By Pat McNamara March 2020
22 wild horses and 20 burros were shipped into to the Santa Cruz County Fairgrounds for a Bureau of Land Management (BLM) wild horse and burro adoption event, held March 13 – 15. The animals were sorted into pipe corrals for the public to view and possibly adopt. These animals came from the public lands in California and Nevada, according to Lead Arizona State Facility Manager John Hall. Hall, who has been doing this for 11 years, oversees the adoption process with the help of volunteers. They work as a team to do the paperwork and answer any questions the public may have.
A final count of the animals adopted at the March event in Sonoita were nine horses, two of which were started in training and 15 burros, four of them started in training. The burros usually are adopted out much faster than the horses at BLM events, according to Hall.
Also present for the event were inmates of the Arizona State Prison in Florence where a program has been established to gentle some of the animals to make the adoptions a bit more suitable for the general public. Mike Lundberg, a retired officer from the Department of Corrections, who has overseen the program for five years, selects the inmates who apply to care for and train the animals. Those who work with the horse or burro use a quiet, ‘natural horsemanship’ method and train the selected animal for five months before offering them as ‘ gentled’ and ‘green broke’ to the public. These inmates offered demonstrations with the animals they have trained to demonstrate how they have been trained.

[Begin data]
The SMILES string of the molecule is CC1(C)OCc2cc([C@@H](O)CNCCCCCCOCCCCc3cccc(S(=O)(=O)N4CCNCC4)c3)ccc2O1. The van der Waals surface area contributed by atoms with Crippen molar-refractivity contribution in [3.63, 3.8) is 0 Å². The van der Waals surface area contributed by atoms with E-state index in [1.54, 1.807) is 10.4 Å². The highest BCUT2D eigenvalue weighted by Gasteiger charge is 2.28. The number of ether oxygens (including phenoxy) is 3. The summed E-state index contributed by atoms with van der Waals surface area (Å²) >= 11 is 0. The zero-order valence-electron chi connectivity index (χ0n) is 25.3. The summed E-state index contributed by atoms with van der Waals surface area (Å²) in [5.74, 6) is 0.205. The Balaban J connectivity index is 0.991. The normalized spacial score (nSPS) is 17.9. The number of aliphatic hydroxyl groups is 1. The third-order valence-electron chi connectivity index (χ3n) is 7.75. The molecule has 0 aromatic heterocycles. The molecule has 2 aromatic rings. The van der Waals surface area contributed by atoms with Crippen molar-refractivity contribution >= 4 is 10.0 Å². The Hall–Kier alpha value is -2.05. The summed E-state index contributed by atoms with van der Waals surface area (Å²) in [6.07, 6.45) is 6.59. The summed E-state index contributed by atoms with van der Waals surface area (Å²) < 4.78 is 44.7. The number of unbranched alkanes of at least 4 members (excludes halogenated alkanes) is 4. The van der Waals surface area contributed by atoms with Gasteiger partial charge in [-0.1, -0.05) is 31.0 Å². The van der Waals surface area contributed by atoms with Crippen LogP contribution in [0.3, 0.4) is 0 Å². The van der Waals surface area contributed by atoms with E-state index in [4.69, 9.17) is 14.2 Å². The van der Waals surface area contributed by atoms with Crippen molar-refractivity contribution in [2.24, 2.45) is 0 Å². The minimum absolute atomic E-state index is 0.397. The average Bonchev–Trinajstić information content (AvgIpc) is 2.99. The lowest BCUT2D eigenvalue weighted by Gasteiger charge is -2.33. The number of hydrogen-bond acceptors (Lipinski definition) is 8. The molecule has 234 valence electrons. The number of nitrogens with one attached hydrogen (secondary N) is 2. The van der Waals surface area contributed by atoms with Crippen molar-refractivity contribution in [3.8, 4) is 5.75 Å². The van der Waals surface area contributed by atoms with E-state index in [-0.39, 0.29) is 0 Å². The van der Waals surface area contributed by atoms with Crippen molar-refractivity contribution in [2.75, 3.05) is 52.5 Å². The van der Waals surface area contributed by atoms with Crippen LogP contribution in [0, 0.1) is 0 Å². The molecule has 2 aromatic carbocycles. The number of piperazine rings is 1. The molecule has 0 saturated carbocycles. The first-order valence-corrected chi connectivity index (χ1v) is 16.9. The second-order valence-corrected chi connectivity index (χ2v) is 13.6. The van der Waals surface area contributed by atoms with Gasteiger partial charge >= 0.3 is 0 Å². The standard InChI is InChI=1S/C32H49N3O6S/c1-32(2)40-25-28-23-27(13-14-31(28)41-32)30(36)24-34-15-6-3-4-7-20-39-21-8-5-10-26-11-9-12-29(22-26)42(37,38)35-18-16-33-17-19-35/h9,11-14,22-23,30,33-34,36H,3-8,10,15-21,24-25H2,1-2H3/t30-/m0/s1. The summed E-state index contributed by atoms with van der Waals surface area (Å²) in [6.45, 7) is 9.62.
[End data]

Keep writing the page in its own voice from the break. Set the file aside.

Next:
BLM oversees and facilitates these events to help alleviate the overcrowding of horses and burros on public lands in western states. These animals are considered feral, as they are descendants of horses and burros who escaped or were released by the early Spanish explorers in the 1500s. Horses and burros were vital to the survival of ranchers, miners, American Indians and the U.S. Cavalry throughout the history the west. Those animals who escaped thrived, with herds multiplying unchecked for five centuries.
The Wild Free-Roaming Horse and Burros Act of 1971 was formed to entrust the BLM with managing and protecting the horses and burros on the nation’s public lands in ten western states and to keep them from overpopulating. These animals have no natural predators, so overpopulation leads to starvation as well as the destruction of habitat for native species. “The BLM monitors the herd size, health, land health, vegetation quality and water availability and when necessary, removes the excess animals for the range to achieve balance.” according to a pamphlet from the Wild Horse and Burro Program.
The horses and burros are rounded up and placed in facilities throughout the country to be offered for adoption to the public. Those who are interested in adopting must apply and have acceptable facilities available for the animals. The adoption program has been one way to help with the overpopulation but more needs to be done to help with the herd management. Sterilization has been another method applied, but all solutions to this problem are expensive, and it is a constant challenge to maintain the proper management of an ever-growing herd.